Larger, faster Sabine pilot boat built to go the distance

Oil has fueled the Texas economy since the Spindletop field near Beaumont began gushing at a rate of 100,000 barrels per day in 1901.

This year, Breaux’s Bay Craft of Loreauville, La., delivered Spindletop, a 90-foot pilot boat, to the Sabine Pilots of Port Arthur, Texas. Spindletop was conceived and built to keep pace with growth in the petroleum trade, including liquefied natural gas (LNG), in the Sabine-Neches Waterway.

The waterway is being expanded in large part to handle an increase in tanker traffic at the region’s ports. The Sabine Pilots needed a larger and faster boat with the ability to transport up to 14 pilots quickly over an additional 14 miles being tacked on to the current 20-mile transit to the sea buoy.

On a March morning, Leslie Tucker, port captain for the Sabine Pilots, guided Spindletop through Sabine Pass into a 3-foot sea in the Gulf of Mexico. The newbuild — the largest all-aluminum pilot boat in the United States — has a deep-V hull developed by Breaux’s Bay Craft that knifes through waves. Humphree Interceptor trim tabs provide extra stability and motion control.

The four pilots aboard, headed for ships anchored at the sea buoy, were comfortably ensconced in Norsap gas-spring chairs, of which there are 15 in the pilothouse. Boat operator Dylan Simmons, who was monitoring ship traffic, sat on the port side of the forward control console. Tucker, in a Norsap captain’s chair equipped with a boatload of features, brought the vessel up to 27 knots.

“Really there’s nothing I don’t like about this boat,” said Tucker, who joined the Sabine Pilots on deck 32 years ago. “I especially like the fuel efficiency, the electronics, the FLIR camera and the creature comforts.”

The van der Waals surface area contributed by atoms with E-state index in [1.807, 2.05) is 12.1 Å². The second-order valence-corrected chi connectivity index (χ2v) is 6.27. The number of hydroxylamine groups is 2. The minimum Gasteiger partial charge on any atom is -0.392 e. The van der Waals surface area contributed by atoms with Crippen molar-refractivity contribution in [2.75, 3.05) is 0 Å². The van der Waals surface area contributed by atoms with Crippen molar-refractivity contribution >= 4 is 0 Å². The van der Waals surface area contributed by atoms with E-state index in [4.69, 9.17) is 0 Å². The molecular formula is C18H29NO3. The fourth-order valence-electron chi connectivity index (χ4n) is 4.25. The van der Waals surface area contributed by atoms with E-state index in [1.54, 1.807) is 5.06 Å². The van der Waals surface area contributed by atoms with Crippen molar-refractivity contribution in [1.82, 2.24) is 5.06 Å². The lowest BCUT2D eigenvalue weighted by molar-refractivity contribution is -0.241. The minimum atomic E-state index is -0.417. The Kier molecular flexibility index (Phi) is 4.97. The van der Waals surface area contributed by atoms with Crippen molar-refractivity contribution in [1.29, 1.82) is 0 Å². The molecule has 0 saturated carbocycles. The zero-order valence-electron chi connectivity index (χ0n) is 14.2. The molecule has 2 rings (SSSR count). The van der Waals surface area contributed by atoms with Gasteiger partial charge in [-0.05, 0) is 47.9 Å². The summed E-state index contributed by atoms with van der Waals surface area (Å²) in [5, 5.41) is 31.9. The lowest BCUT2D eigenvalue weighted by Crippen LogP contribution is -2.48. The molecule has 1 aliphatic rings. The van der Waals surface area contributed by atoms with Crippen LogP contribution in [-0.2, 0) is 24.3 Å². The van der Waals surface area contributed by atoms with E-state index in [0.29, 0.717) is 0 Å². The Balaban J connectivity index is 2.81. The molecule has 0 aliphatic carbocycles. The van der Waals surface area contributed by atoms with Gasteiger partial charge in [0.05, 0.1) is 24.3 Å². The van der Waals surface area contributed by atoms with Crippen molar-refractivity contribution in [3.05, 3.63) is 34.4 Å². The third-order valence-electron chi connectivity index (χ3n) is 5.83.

Simmons echoed the comment and said, “The other day we made 20 knots in a 9-foot sea and the ride was very comfortable.” 

Spindletop is awash in safety features, comforts and advanced equipment. There are boarding platforms port and starboard forward of the pilothouse, with two more platforms on the cabin top. The roof is also fitted with a FLIR thermal-imaging camera. The electronics in the pilothouse could serve as a mobile Furuno showroom. 

Other nods to safety include LED lighting that adds protection during night operations, as well as a Harken tight radius rail system for pilots and crew walking outside the pilothouse while underway. For relaxation, there are two double-bunk staterooms below deck.

The propulsion chain consists of four 800-hp Scania diesel engines coupled to Twin Disc reduction gears shafted to HamiltonJet waterjets. 

Capt. Ken Hurd, boat superintendent, has high praise for the newbuild. He is especially satisfied with the safety features and the comfort the boat provides for the long transits out to the sea buoy, and the capabilities it brings to pilotage for the future.

Categories: Pilot Boat, Vessels at Work